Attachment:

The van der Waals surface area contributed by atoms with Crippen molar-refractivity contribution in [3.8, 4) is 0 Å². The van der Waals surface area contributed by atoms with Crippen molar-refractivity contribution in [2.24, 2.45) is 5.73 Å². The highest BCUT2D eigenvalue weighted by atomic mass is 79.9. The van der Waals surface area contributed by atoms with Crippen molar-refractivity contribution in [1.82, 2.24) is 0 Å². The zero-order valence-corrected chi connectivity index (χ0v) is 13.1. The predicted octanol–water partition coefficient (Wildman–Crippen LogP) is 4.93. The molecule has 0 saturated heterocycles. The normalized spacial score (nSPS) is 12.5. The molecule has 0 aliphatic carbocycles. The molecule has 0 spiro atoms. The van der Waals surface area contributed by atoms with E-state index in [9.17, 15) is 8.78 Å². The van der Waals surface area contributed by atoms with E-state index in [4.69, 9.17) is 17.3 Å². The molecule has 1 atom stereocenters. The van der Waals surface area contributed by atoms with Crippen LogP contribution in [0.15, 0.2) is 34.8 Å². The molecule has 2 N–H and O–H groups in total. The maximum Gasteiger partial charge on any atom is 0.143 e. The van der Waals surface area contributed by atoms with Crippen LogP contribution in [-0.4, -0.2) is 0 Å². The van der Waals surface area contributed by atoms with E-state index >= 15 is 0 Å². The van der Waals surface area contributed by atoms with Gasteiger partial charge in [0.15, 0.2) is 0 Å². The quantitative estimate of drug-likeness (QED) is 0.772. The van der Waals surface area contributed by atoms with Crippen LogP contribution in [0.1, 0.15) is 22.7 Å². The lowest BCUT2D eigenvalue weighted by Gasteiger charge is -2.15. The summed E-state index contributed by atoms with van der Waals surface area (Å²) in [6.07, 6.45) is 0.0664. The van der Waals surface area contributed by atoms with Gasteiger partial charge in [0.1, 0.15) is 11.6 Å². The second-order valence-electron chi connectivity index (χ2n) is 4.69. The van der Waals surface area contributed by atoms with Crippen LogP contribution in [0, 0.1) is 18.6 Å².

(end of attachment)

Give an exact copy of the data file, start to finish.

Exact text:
The van der Waals surface area contributed by atoms with Crippen molar-refractivity contribution in [3.8, 4) is 0 Å². The van der Waals surface area contributed by atoms with Crippen molar-refractivity contribution in [2.24, 2.45) is 5.73 Å². The highest BCUT2D eigenvalue weighted by atomic mass is 79.9. The van der Waals surface area contributed by atoms with Crippen molar-refractivity contribution in [1.82, 2.24) is 0 Å². The zero-order valence-corrected chi connectivity index (χ0v) is 13.1. The predicted octanol–water partition coefficient (Wildman–Crippen LogP) is 4.93. The molecule has 0 saturated heterocycles. The normalized spacial score (nSPS) is 12.5. The molecule has 0 aliphatic carbocycles. The molecule has 0 spiro atoms. The van der Waals surface area contributed by atoms with E-state index in [9.17, 15) is 8.78 Å². The van der Waals surface area contributed by atoms with E-state index in [4.69, 9.17) is 17.3 Å². The molecule has 1 atom stereocenters. The van der Waals surface area contributed by atoms with Crippen LogP contribution in [0.15, 0.2) is 34.8 Å². The molecule has 2 N–H and O–H groups in total. The maximum Gasteiger partial charge on any atom is 0.143 e. The van der Waals surface area contributed by atoms with Crippen LogP contribution in [-0.4, -0.2) is 0 Å². The van der Waals surface area contributed by atoms with E-state index >= 15 is 0 Å². The van der Waals surface area contributed by atoms with Gasteiger partial charge in [0.15, 0.2) is 0 Å². The quantitative estimate of drug-likeness (QED) is 0.772. The van der Waals surface area contributed by atoms with Crippen LogP contribution in [0.1, 0.15) is 22.7 Å². The lowest BCUT2D eigenvalue weighted by Gasteiger charge is -2.15. The summed E-state index contributed by atoms with van der Waals surface area (Å²) in [6.07, 6.45) is 0.0664. The van der Waals surface area contributed by atoms with Gasteiger partial charge in [0.1, 0.15) is 11.6 Å². The second-order valence-electron chi connectivity index (χ2n) is 4.69. The van der Waals surface area contributed by atoms with Crippen LogP contribution in [0, 0.1) is 18.6 Å².